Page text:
A few months ago, we published an article concerning Spanish and Catalan gastronomy, and you discovered new recipes such as paella or gazpacho. We’re convinced you are now experts in cooking these dishes, and that’s why today we bring you more information and new recipes you’ll have to try.

Let’s start with something easy (because you don’t have to cook it if you don’t want to): embutido! Embutido is the general name for all kinds of cured sausages that we generally eat with bread . Embutido includes many types of sausages, like chorizo, longaniza or fuet. Remember that pa amb tomàquet is what best suits this traditional food!

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When it comes to traditional food in Catalonia, the calçots season just started! Some of you may have already tasted them in our Integration Weekend last week and we hope you loved them. Basically calçots are a vegetable similar to an onion but larger and sweeter, and cooking them in the barbecue is your best option, although you can also cook them with a standard oven and a little bit of oil. The temperature must be as high as possible to cook them until they’re burned (no worries, it is normal!). Once they’re completely black you must peel the first layer and it is ready to eat. We also recommend that you deep it with romesco sauce, a catalan typical sauce.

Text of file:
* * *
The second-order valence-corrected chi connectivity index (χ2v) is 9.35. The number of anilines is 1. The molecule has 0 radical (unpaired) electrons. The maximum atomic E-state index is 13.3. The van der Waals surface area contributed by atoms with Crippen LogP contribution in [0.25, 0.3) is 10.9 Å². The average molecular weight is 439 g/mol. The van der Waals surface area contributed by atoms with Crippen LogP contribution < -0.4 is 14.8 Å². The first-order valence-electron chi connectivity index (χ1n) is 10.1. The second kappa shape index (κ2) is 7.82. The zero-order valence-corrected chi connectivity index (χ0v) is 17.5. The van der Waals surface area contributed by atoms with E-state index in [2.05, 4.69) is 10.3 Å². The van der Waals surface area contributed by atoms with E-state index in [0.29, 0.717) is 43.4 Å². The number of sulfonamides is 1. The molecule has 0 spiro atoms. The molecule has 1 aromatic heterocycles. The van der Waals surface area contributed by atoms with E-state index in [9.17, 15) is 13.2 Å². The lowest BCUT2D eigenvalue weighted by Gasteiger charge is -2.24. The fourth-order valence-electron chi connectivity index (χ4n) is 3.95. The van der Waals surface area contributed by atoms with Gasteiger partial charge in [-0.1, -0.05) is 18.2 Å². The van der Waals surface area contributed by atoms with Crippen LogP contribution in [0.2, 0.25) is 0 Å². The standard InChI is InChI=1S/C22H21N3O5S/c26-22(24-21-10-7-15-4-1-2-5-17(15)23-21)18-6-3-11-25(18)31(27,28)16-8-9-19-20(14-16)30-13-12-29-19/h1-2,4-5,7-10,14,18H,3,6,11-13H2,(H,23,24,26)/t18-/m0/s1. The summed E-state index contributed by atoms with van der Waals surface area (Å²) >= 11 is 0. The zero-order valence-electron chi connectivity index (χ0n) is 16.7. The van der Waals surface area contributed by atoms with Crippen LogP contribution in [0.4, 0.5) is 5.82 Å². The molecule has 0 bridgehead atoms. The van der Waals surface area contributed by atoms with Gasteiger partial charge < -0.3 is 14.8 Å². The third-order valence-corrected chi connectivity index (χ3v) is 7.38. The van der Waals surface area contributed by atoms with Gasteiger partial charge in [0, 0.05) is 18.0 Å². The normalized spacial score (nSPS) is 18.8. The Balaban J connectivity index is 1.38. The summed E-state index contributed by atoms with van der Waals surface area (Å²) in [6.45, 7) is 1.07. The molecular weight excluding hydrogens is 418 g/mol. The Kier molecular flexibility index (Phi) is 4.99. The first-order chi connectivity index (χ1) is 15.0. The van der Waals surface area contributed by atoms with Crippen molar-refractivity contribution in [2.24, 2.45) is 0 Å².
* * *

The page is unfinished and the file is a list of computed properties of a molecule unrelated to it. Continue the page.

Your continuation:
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Still without moving from Catalonia, canelons is also one of your musts! This dish originally comes from Italy (so we borrow them the recipe) but it has been enhanced ever since introduced in Catalonia; typically it is eaten in Christmas but you can find it at any time in most restaurants. “Cannelone” consists in a tube (normally three) made of pasta and it is filled with meat (although nowadays there are a lot of varieties such as mushrooms, spinach, etc. instead), then it is covered with bechamel and introduced to the oven for 15 minutes approximately. If you want to taste it but not to cook it, you will certainly find some in your nearest supermarket ready to heat and serve.

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Moving forward to the desserts, you can’t leave Spain without tasting Tarta de Santiago. This traditional almond pie is generally eaten in Galicia and the top of it is decorated with powdered sugar, masked by an imprint of the Cross of Saint James. A part from this one, we also love coca de llardons, which is a flat pastry made of pork rind.

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Now that you have discovered more dishes from the Catalan and Spanish gastronomies, it is time for you to keep practicing at home and work hard in order to become an outstanding Spanish food chef!

ESN Barcelona UPF team

 

Photo 1 from Webconsultas

Photo 2 by masdeserra

Photo 3 from ABC Sevilla

Photo 4 by Namil Producciones